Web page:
Learn about PCRs: Tenants' bulletin issue 2

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This publication is for: 
Tenant

4 December 2019

Your property condition report is critical to your tenancy

At the start and end of every tenancy your landlord or property manager will provide you with a property condition report (PCR). If you don’t watch out, it might cost you your bond or even more money besides

PCRs are important as they confirm the property’s condition at the start of your tenancy, and can help with possible disputes about damage when you move out.

Carefully check the report, note anything you think is not accurate and return a copy. Instructions and important information will be included with the form.

Read on for some of our key tips.

Timing matters

Your landlord or property manager must complete a PCR and provide you with two copies within seven days of you moving in. You then have seven days to review it, make notes on both copies and return one to the landlord or property manager.

At the end of your tenancy, your landlord or property manager has 14 days to inspect the property, prepare a ‘moving out’ PCR, and provide you with a copy.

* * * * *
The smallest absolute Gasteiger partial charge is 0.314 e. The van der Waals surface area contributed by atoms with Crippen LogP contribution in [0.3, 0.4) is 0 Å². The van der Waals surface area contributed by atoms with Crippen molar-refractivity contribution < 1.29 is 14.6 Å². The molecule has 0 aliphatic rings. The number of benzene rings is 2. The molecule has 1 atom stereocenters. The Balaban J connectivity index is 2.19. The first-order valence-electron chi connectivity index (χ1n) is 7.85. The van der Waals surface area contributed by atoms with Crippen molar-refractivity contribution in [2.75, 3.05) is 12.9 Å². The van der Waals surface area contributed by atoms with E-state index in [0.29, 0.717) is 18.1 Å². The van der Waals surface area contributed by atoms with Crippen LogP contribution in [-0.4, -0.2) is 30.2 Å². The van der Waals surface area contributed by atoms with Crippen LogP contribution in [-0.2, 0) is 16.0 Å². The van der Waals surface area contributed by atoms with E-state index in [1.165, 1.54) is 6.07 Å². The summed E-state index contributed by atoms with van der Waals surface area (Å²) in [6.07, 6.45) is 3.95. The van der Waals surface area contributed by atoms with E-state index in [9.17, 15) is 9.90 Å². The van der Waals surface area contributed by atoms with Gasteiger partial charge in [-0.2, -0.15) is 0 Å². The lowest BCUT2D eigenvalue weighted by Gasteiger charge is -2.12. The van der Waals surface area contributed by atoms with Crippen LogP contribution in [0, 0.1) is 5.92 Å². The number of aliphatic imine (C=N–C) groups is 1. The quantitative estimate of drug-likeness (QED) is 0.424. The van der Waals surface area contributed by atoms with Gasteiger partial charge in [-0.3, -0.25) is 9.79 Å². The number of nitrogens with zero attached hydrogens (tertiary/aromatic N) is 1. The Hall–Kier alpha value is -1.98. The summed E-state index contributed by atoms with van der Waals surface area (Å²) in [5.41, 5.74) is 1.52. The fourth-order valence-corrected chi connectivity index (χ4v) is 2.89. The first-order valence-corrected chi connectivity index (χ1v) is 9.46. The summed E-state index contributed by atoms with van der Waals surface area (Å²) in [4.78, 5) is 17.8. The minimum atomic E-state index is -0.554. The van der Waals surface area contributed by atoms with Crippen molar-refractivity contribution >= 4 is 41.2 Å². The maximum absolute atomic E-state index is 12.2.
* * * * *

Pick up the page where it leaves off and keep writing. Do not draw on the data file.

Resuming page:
Be thorough

Make sure everything is accounted for on the PCR. It’s important that you and your landlord or property manager agree about any damage or required maintenance. Even if you don’t agree, make sure you document it on the PCR.

Photograph everything

Take photos of everything at the start and end of your tenancy. This can avoid confusion about whether something was damaged during the tenancy or before you moved in. It may be the proof you need to protect your bond.

Attend inspections

You have the right to be present for rent inspections and at the final inspection at the end of the tenancy. It’s in your best interest to attend these, so make the effort to be there if you can.

What if your landlord hasn't given you a PCR?

Contact your landlord or property manager if they have not provided you with the starting or ending PCR within the required timeframe.

If they refuse or do not provide you with the PCRs, or there are problems with the PCR, you can also lodge a complaint with Consumer Protection or ultimately issue them with a breach notice.

Call Consumer Protection on 1300 304 054 or email for guidance.

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Consumer Protection
Bulletin
Last updated 06 Dec 2018

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